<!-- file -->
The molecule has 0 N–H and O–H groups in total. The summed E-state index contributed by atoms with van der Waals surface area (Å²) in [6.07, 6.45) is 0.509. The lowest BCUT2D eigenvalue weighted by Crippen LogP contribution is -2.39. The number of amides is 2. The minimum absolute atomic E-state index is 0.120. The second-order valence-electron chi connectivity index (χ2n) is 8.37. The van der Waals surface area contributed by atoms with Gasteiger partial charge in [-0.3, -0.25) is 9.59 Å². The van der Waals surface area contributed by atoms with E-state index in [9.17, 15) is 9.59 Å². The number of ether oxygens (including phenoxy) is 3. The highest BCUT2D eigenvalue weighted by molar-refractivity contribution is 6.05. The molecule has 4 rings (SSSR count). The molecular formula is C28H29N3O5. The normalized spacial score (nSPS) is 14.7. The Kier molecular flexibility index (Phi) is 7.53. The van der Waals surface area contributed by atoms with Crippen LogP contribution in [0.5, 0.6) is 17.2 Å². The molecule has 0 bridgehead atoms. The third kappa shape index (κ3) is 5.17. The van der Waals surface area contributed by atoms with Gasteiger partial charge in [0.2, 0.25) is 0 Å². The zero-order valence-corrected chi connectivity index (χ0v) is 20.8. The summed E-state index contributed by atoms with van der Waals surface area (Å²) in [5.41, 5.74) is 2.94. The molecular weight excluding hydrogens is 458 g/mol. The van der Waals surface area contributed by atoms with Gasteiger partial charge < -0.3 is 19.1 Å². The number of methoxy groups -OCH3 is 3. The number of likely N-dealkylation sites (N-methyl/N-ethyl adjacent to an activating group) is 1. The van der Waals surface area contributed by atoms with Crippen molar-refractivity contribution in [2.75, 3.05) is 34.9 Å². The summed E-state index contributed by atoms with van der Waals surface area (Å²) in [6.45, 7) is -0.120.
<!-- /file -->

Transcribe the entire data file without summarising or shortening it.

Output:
The molecule has 0 N–H and O–H groups in total. The summed E-state index contributed by atoms with van der Waals surface area (Å²) in [6.07, 6.45) is 0.509. The lowest BCUT2D eigenvalue weighted by Crippen LogP contribution is -2.39. The number of amides is 2. The minimum absolute atomic E-state index is 0.120. The second-order valence-electron chi connectivity index (χ2n) is 8.37. The van der Waals surface area contributed by atoms with Gasteiger partial charge in [-0.3, -0.25) is 9.59 Å². The van der Waals surface area contributed by atoms with E-state index in [9.17, 15) is 9.59 Å². The number of ether oxygens (including phenoxy) is 3. The highest BCUT2D eigenvalue weighted by molar-refractivity contribution is 6.05. The molecule has 4 rings (SSSR count). The molecular formula is C28H29N3O5. The normalized spacial score (nSPS) is 14.7. The Kier molecular flexibility index (Phi) is 7.53. The van der Waals surface area contributed by atoms with Crippen LogP contribution in [0.5, 0.6) is 17.2 Å². The molecule has 0 bridgehead atoms. The third kappa shape index (κ3) is 5.17. The van der Waals surface area contributed by atoms with Gasteiger partial charge in [0.2, 0.25) is 0 Å². The zero-order valence-corrected chi connectivity index (χ0v) is 20.8. The summed E-state index contributed by atoms with van der Waals surface area (Å²) in [5.41, 5.74) is 2.94. The molecular weight excluding hydrogens is 458 g/mol. The van der Waals surface area contributed by atoms with Gasteiger partial charge < -0.3 is 19.1 Å². The number of methoxy groups -OCH3 is 3. The number of likely N-dealkylation sites (N-methyl/N-ethyl adjacent to an activating group) is 1. The van der Waals surface area contributed by atoms with Crippen molar-refractivity contribution in [2.75, 3.05) is 34.9 Å². The summed E-state index contributed by atoms with van der Waals surface area (Å²) in [6.45, 7) is -0.120.